Rogue Agenda by Kevin Paul TracyFor example, in Rogue Agenda the terrorists have all been rounded up by the Feds, the Al-Serhemni family have successfully escaped to Canada, and while Lainie still has an arson/manslaughter rap hanging over her head the reader knows she is innocent and, if there is justice, will be exonerated. But wait...what about the hit man who started this whole mess by trying to kill the CIA agent and has been stalking Lainie ever since? For god's sake, check the closet before you go to sleep!

Presence of Malice by Kevin Paul TracyIn th conclusion of my book Presence of Malice the villain, Dr. Gerald Gannery, is wanted by several Federal agencies and our heroes - Jet, Gregory, Patricia, and Paul - are enjoying their victory and have let their guards down. Unaware - but about to find out - that Gannery has found the brownstone where Jet has hidden his paraplegic brother and is aware of the money that his henchman tried to bribe the fixer with...and is now driven by a murderous thirst for vengeance.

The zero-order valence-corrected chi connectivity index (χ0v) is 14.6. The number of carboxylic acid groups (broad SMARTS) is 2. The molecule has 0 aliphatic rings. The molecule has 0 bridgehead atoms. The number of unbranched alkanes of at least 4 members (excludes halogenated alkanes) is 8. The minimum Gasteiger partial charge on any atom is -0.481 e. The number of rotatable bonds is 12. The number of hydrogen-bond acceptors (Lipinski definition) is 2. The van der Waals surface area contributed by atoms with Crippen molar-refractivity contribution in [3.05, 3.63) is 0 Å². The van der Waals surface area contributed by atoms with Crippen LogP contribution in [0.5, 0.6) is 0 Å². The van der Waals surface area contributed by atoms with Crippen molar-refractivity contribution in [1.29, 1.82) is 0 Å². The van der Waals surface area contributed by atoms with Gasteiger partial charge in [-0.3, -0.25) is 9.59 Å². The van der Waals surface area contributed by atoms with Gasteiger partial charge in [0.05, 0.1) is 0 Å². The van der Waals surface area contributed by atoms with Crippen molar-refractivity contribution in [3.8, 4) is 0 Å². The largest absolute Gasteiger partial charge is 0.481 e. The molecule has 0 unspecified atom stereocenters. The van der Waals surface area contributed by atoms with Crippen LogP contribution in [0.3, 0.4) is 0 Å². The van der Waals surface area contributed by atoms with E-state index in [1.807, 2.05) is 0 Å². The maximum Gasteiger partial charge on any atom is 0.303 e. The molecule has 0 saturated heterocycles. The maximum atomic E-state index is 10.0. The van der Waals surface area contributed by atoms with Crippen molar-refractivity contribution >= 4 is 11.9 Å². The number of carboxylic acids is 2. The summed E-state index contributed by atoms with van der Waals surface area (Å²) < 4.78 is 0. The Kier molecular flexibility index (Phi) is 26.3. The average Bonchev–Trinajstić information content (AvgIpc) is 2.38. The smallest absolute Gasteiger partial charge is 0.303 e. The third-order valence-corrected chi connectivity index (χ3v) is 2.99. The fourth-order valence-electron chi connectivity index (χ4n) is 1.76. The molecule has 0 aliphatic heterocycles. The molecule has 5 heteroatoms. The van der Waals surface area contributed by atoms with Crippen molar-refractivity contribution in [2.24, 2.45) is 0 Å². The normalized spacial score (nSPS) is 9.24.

The silver moment can definitely be overused. If the reader comes to expect it, it loses its impact to make the black moment come as a greater surprise and seem even blacker. But if used judiciously, it can be an effective tool in bringing a shocking and satisfying story to your readers.

Pushing Through The Middle: Tips for the NaNoWriMo Crowd and Other First Drafters

by Lori DeBoer

DeBoerIf you are hitting your daily word count (about 1,666) for National Novel Writing Month, by the time this post is published you’ll be nearly about halfway through your 50,000-word goal and sailing into the middle stretch of your novel.